Bridge to Health Blog
Bridge to Health Blog

Pectoralis Minor

Written by Mathieu Rossano   Posted in:Osteopathy   July 3, 2017

Pectoralis Minor
You may remember that in the first instalment of the “muscle in focus” series, we featured a key postural muscle, the Ilio-Psoas, describing its modern fate as we sit all day long at a desk, and the ravages this entails in terms of lower back, pelvic and hip pain.

Another muscle that provides a telling story of the “disconnect” between original design and current use is the pectoralis minor, a small but highly elegant, fan-shaped muscle spreading from the front of the shoulder blade to spread out obliquely onto the third, fourth and fifth ribs.

Anatomy of the Pectoralis Minor Muscle


Again quite revealingly, most anatomy sources dwell only on the main function of that muscle, which is to stabilise the relationship between the shoulder blade and rib cage, and omit its more primitive (but useful) role of assisting the effective throwing of a spear or javelin.

The trouble is that setting aside the needs of a small community of top javelin athletes (or dog owners throwing balls for their dogs in the park…), only few of us roam around these days throwing spears at woolly mammoths, but virtually all of us spend most of our time hunched over less woolly key boards, with arguably devastating consequences.
 

Evolution or Degeneration?

 
In this “protracted” position, the pectoralis muscle shortens chronically, reinforcing the hunched posture.  Amongst many other issues, three directly related musculo-skeletal  consequences are:

·         The pulling forward out of functional alignment of another shoulder muscle (the supraspinatus)
·         The exaggeration of the dorsal “hunched” curvature, the passive stretching of back muscles such as the trapezius and rhomboids and stress placed on the ribs in their relationship with the dorsal vertebra of the spine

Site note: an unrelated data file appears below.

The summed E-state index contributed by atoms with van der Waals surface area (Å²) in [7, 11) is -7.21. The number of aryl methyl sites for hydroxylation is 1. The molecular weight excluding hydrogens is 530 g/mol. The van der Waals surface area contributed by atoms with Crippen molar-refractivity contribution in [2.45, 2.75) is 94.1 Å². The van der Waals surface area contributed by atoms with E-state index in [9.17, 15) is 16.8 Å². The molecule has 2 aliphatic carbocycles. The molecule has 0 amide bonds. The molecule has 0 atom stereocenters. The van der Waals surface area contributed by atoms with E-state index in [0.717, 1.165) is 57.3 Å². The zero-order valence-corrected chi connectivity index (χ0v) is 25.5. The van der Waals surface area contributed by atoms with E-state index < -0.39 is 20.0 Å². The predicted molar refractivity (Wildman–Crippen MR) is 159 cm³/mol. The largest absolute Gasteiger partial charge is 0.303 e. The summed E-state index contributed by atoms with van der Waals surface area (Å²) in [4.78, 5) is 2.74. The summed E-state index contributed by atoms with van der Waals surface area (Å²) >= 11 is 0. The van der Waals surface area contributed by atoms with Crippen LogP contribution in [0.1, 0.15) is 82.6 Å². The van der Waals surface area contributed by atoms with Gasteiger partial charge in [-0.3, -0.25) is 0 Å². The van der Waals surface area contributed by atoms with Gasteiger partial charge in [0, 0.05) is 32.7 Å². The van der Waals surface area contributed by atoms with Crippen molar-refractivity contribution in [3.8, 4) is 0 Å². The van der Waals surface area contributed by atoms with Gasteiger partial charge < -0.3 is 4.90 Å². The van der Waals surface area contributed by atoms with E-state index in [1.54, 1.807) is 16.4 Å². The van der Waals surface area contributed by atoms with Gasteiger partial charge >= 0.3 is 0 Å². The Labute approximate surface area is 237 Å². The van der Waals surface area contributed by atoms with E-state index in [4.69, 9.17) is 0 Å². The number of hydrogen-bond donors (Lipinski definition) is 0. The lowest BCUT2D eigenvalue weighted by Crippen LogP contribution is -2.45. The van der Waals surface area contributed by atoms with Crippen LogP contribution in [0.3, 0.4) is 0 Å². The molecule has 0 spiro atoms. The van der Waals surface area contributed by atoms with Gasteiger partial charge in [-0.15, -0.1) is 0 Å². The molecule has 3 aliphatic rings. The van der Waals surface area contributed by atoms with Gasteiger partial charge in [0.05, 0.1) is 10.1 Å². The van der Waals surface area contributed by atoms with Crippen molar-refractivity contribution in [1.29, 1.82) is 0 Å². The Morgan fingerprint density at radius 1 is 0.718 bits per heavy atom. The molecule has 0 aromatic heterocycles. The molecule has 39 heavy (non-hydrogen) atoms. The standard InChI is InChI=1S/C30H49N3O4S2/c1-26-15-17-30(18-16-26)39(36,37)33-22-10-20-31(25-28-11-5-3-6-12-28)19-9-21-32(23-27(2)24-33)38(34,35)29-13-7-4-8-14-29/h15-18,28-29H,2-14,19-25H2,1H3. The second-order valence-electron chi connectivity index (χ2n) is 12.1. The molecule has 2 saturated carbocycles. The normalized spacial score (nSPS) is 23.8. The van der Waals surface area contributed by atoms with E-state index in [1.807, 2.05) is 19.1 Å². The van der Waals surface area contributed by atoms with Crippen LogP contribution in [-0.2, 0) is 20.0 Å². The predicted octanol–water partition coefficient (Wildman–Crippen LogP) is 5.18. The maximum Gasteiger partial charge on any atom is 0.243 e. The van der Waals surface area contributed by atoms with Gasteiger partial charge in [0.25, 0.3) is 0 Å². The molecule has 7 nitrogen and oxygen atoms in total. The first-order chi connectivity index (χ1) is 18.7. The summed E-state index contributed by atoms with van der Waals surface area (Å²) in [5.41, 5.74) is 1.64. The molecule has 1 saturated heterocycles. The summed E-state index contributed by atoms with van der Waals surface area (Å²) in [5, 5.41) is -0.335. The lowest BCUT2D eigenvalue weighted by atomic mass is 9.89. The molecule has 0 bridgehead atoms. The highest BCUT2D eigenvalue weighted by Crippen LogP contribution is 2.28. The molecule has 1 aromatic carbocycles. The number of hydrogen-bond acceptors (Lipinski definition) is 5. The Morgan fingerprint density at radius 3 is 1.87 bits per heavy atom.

·         The over-extension of the neck, entailing the shortening of its musculature and the compression of its spinal vertebra

All of which engender the very frequent shoulder mid-back and neck injuries that we see daily in our clinic, and which many of our patients are rather indignant about, since as they put it: “I don’t understand, I didn’t do anything!” (err… you’ve just said it!)

So what can be done to manage this scenario?

Well the first thing to encourage you to do is ensure you spend less time “just seated” and have a fidgeting strategy during the working day! -  https://www.bridgetohealth.co.uk/blog/2017/02/why-you-need-to-become-a-fidget

When seated, endeavour to do our proposed desk-seated exercises at very regular intervals (ideally every 2-3 hours) - https://workplace.bridgetohealth.co.uk/exercises/exercises-at-work-sitting/ password is flex – or this exercise whenever meeting a doorway at work: https://workplace.bridgetohealth.co.uk/exercises/home-sequences/strong-chest-muscle-stretch/ (again the password is flex)

At home, consider doing this pleasant and relaxing exercise on a daily basis: https://workplace.bridgetohealth.co.uk/exercises/home-sequences/chest-muscle-and-mid-back-stretch-with-gym-ball/ (the password is still flex!)

If you have any questions or wish to consult us about the causes of back or pelvic pain, please email us at help@bridgetohealth.co.uk or ring us on 01985 2000 50


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